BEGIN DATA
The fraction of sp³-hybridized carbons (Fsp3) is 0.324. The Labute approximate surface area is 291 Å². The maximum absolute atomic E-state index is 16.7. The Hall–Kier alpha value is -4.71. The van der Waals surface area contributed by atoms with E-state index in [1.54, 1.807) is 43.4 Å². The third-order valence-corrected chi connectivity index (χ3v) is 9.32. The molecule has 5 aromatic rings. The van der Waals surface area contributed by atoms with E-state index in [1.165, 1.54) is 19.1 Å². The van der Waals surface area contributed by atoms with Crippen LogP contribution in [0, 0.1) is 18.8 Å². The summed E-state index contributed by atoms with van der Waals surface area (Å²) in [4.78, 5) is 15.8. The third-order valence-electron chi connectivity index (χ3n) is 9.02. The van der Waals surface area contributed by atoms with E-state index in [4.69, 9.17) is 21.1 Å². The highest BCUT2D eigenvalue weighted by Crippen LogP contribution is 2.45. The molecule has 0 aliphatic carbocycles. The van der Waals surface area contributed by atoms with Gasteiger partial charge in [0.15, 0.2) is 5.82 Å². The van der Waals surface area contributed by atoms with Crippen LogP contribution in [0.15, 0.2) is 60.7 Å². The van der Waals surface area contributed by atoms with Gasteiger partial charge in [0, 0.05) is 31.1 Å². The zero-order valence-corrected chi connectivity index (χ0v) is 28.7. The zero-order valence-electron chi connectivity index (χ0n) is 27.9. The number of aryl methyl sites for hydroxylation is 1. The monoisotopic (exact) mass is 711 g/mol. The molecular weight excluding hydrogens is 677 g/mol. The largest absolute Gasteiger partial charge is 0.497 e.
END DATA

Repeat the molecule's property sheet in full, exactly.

The fraction of sp³-hybridized carbons (Fsp3) is 0.324. The Labute approximate surface area is 291 Å². The maximum absolute atomic E-state index is 16.7. The Hall–Kier alpha value is -4.71. The van der Waals surface area contributed by atoms with E-state index in [1.54, 1.807) is 43.4 Å². The third-order valence-corrected chi connectivity index (χ3v) is 9.32. The molecule has 5 aromatic rings. The van der Waals surface area contributed by atoms with E-state index in [1.165, 1.54) is 19.1 Å². The van der Waals surface area contributed by atoms with Crippen LogP contribution in [0, 0.1) is 18.8 Å². The summed E-state index contributed by atoms with van der Waals surface area (Å²) in [4.78, 5) is 15.8. The third-order valence-electron chi connectivity index (χ3n) is 9.02. The van der Waals surface area contributed by atoms with E-state index in [4.69, 9.17) is 21.1 Å². The highest BCUT2D eigenvalue weighted by Crippen LogP contribution is 2.45. The molecule has 0 aliphatic carbocycles. The van der Waals surface area contributed by atoms with Gasteiger partial charge in [0.15, 0.2) is 5.82 Å². The van der Waals surface area contributed by atoms with Crippen LogP contribution in [0.15, 0.2) is 60.7 Å². The van der Waals surface area contributed by atoms with Gasteiger partial charge in [0, 0.05) is 31.1 Å². The zero-order valence-corrected chi connectivity index (χ0v) is 28.7. The zero-order valence-electron chi connectivity index (χ0n) is 27.9. The number of aryl methyl sites for hydroxylation is 1. The monoisotopic (exact) mass is 711 g/mol. The molecular weight excluding hydrogens is 677 g/mol. The largest absolute Gasteiger partial charge is 0.497 e.